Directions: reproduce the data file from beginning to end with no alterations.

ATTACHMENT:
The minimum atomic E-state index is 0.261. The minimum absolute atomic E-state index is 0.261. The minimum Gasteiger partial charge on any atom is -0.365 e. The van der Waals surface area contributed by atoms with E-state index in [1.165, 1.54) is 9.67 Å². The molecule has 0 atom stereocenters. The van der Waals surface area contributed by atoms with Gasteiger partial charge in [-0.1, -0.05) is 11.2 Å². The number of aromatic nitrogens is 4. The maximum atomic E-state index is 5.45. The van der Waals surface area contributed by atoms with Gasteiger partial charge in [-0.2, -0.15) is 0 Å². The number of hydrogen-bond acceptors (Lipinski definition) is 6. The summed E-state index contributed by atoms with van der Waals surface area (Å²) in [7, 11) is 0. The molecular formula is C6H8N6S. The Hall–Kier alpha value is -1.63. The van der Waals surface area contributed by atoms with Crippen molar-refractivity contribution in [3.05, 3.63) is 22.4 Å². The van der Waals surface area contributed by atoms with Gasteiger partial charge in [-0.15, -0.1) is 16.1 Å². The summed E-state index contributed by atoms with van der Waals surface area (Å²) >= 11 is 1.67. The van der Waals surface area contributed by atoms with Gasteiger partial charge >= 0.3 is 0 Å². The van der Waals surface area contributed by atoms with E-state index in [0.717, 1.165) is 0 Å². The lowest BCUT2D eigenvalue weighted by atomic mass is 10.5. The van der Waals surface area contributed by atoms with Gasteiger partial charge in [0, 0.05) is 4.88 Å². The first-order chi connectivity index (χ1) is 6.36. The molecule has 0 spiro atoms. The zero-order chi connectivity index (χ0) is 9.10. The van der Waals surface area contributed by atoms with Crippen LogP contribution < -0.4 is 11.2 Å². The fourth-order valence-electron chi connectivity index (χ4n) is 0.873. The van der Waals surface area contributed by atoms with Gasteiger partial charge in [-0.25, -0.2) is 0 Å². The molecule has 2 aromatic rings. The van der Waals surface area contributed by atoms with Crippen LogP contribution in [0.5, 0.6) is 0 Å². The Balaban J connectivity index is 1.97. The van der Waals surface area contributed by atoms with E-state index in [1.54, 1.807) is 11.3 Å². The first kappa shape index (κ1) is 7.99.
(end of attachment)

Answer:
The minimum atomic E-state index is 0.261. The minimum absolute atomic E-state index is 0.261. The minimum Gasteiger partial charge on any atom is -0.365 e. The van der Waals surface area contributed by atoms with E-state index in [1.165, 1.54) is 9.67 Å². The molecule has 0 atom stereocenters. The van der Waals surface area contributed by atoms with Gasteiger partial charge in [-0.1, -0.05) is 11.2 Å². The number of aromatic nitrogens is 4. The maximum atomic E-state index is 5.45. The van der Waals surface area contributed by atoms with Gasteiger partial charge in [-0.2, -0.15) is 0 Å². The number of hydrogen-bond acceptors (Lipinski definition) is 6. The summed E-state index contributed by atoms with van der Waals surface area (Å²) in [7, 11) is 0. The molecular formula is C6H8N6S. The Hall–Kier alpha value is -1.63. The van der Waals surface area contributed by atoms with Crippen molar-refractivity contribution in [3.05, 3.63) is 22.4 Å². The van der Waals surface area contributed by atoms with Gasteiger partial charge in [-0.15, -0.1) is 16.1 Å². The summed E-state index contributed by atoms with van der Waals surface area (Å²) >= 11 is 1.67. The van der Waals surface area contributed by atoms with Gasteiger partial charge >= 0.3 is 0 Å². The van der Waals surface area contributed by atoms with E-state index in [0.717, 1.165) is 0 Å². The lowest BCUT2D eigenvalue weighted by atomic mass is 10.5. The van der Waals surface area contributed by atoms with Gasteiger partial charge in [0, 0.05) is 4.88 Å². The first-order chi connectivity index (χ1) is 6.36. The molecule has 0 spiro atoms. The zero-order chi connectivity index (χ0) is 9.10. The van der Waals surface area contributed by atoms with Crippen LogP contribution < -0.4 is 11.2 Å². The fourth-order valence-electron chi connectivity index (χ4n) is 0.873. The van der Waals surface area contributed by atoms with Gasteiger partial charge in [-0.25, -0.2) is 0 Å². The molecule has 2 aromatic rings. The van der Waals surface area contributed by atoms with Crippen LogP contribution in [0.5, 0.6) is 0 Å². The Balaban J connectivity index is 1.97. The van der Waals surface area contributed by atoms with E-state index in [1.54, 1.807) is 11.3 Å². The first kappa shape index (κ1) is 7.99.